Farmer Focus: Learning from biodiversity in the wild

In South Africa, this summer has continued the way it started, hot and dry. Most days are in the high 30s, often with wind. Every now and then we get a smattering of rain, which in these temperatures doesn’t last long.

I recently spent a week at the Kruger National Park with my family. A few hours drive from my farm, the Kruger Park consists of 2 million hectares of natural scrub. That is roughly the size of Wales.

There are approximately 3,000km of tar and gravel road on which one can self drive and view game.

See also: Kent grower sees top rapeseed yields without using insecticides

It is truly special to drive in the bush at 5am and find a lioness playing with two cubs a few metres from the road.

As a no-till farmer, I got thinking. Who ploughs this functioning ecosystem? Who loosens the soil to allow these crops, (grass and trees) to grow?

To me the key to this functioning “farm” is biodiversity. The Kruger Park takes biodiversity to a whole new level. There is massive diversity in species of grass, shrubs and trees and then, of course, diversity in harvesters.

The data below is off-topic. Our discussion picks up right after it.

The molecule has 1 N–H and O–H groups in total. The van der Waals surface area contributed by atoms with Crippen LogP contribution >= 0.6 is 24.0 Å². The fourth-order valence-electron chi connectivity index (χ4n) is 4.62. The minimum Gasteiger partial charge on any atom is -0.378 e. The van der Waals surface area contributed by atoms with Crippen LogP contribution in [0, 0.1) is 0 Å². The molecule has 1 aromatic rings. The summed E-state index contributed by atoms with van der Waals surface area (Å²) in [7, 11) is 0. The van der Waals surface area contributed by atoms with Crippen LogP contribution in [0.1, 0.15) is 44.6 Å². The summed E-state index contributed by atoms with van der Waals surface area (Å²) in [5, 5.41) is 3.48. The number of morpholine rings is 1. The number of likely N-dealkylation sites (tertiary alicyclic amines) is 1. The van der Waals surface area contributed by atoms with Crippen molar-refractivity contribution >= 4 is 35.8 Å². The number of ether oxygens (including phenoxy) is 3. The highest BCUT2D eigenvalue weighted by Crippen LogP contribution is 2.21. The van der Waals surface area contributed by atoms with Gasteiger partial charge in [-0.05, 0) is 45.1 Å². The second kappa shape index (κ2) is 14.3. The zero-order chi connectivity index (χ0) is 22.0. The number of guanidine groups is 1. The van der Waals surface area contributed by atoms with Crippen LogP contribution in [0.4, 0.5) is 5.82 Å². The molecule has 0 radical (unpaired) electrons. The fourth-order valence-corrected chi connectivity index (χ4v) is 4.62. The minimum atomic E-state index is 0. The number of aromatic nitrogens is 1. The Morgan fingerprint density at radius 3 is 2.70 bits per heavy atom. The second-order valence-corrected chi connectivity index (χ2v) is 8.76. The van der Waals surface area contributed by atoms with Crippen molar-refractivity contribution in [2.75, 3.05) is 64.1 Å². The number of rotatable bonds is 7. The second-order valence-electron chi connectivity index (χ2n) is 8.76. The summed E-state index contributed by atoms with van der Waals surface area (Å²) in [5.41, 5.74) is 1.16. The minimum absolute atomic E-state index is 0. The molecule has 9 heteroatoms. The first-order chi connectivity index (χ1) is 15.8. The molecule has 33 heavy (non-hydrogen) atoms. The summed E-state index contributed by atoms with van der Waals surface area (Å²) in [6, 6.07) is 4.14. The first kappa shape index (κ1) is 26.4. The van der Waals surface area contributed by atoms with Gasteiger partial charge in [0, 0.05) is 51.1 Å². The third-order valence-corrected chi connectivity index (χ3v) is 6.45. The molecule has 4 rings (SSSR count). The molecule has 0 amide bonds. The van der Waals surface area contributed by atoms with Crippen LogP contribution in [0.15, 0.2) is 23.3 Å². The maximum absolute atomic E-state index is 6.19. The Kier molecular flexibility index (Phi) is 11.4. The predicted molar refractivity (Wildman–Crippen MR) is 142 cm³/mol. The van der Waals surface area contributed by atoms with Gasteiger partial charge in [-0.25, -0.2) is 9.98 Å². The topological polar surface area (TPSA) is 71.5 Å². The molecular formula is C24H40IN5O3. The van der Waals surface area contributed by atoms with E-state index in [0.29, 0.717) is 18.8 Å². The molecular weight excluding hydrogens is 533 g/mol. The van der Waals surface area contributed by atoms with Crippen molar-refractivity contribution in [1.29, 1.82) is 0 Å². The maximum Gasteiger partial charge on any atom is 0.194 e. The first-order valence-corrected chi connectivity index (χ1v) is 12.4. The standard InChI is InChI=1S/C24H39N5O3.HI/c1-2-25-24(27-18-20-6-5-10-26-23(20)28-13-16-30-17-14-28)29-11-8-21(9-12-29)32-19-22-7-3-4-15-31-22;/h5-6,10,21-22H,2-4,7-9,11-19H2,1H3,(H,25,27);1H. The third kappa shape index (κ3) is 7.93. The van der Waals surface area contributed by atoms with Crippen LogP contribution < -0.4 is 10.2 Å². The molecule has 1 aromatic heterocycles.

I am not talking Case or John Deere but termites, squirrels, antelope, giraffe and elephants.

Did you know that tortoises will seek out hyena droppings and eat them! Gross, I agree, but hyenas eat bones so their droppings are high in calcium, which the tortoise needs for its shell.

Ecosystems

What about the microbiological biodiversity? The bacteria and fungi in the soil, as well as in the rumens and guts of the wildlife. I have never seen a thin zebra, but every zebra is host to one million parasites, (worms, ticks etc.).

Clearly a herd of elephants will not be beneficial to my maize crop, and a pride of lions will not help my cows’ conception.

What I am saying is that we should bring some semblance of biodiversity back to our cropping. Crop rotation and multi-species cover crops will make a big difference.

Creating an environment conducive to a variety in microbiology in the soil will be beneficial to the growth of the primary crop. And of course, there is absolutely no need to turn your soil.

NOVEMBER
3

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